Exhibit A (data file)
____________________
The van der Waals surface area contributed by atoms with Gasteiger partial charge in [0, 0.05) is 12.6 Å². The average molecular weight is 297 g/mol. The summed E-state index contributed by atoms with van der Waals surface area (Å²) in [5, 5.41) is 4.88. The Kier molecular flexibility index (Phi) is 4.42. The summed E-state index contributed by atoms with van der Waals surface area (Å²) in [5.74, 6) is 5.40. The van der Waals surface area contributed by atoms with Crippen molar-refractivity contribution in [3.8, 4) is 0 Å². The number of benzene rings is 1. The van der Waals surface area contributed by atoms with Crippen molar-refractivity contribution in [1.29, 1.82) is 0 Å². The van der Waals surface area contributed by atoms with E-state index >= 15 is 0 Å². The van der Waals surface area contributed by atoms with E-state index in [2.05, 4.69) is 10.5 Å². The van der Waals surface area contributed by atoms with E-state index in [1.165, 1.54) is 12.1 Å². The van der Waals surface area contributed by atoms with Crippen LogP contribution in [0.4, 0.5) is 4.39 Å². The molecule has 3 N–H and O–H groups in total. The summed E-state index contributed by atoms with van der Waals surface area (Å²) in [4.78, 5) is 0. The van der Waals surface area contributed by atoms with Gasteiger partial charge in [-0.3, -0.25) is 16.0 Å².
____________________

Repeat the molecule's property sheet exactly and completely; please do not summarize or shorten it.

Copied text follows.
The van der Waals surface area contributed by atoms with Gasteiger partial charge in [0, 0.05) is 12.6 Å². The average molecular weight is 297 g/mol. The summed E-state index contributed by atoms with van der Waals surface area (Å²) in [5, 5.41) is 4.88. The Kier molecular flexibility index (Phi) is 4.42. The summed E-state index contributed by atoms with van der Waals surface area (Å²) in [5.74, 6) is 5.40. The van der Waals surface area contributed by atoms with Crippen molar-refractivity contribution in [3.8, 4) is 0 Å². The number of benzene rings is 1. The van der Waals surface area contributed by atoms with Crippen molar-refractivity contribution in [1.29, 1.82) is 0 Å². The van der Waals surface area contributed by atoms with E-state index >= 15 is 0 Å². The van der Waals surface area contributed by atoms with E-state index in [2.05, 4.69) is 10.5 Å². The van der Waals surface area contributed by atoms with E-state index in [1.165, 1.54) is 12.1 Å². The van der Waals surface area contributed by atoms with Crippen LogP contribution in [0.4, 0.5) is 4.39 Å². The molecule has 3 N–H and O–H groups in total. The summed E-state index contributed by atoms with van der Waals surface area (Å²) in [4.78, 5) is 0. The van der Waals surface area contributed by atoms with Gasteiger partial charge in [-0.3, -0.25) is 16.0 Å².